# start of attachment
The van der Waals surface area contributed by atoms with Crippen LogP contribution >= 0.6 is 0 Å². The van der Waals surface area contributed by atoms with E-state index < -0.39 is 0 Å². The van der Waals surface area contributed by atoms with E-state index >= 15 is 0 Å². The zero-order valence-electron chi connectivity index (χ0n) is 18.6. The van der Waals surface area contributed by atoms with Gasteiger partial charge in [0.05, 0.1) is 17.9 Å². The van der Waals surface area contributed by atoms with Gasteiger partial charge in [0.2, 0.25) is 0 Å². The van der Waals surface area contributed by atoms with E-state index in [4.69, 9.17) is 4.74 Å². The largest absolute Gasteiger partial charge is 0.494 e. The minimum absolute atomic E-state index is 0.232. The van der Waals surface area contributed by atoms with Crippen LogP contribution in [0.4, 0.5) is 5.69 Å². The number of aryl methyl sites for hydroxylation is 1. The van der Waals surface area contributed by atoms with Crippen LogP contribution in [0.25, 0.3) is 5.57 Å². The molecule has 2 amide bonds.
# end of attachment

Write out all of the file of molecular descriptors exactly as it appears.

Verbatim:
The van der Waals surface area contributed by atoms with Crippen LogP contribution >= 0.6 is 0 Å². The van der Waals surface area contributed by atoms with E-state index < -0.39 is 0 Å². The van der Waals surface area contributed by atoms with E-state index >= 15 is 0 Å². The zero-order valence-electron chi connectivity index (χ0n) is 18.6. The van der Waals surface area contributed by atoms with Gasteiger partial charge in [0.05, 0.1) is 17.9 Å². The van der Waals surface area contributed by atoms with Gasteiger partial charge in [0.2, 0.25) is 0 Å². The van der Waals surface area contributed by atoms with E-state index in [4.69, 9.17) is 4.74 Å². The largest absolute Gasteiger partial charge is 0.494 e. The minimum absolute atomic E-state index is 0.232. The van der Waals surface area contributed by atoms with Crippen LogP contribution in [0.4, 0.5) is 5.69 Å². The number of aryl methyl sites for hydroxylation is 1. The van der Waals surface area contributed by atoms with Crippen LogP contribution in [0.25, 0.3) is 5.57 Å². The molecule has 2 amide bonds.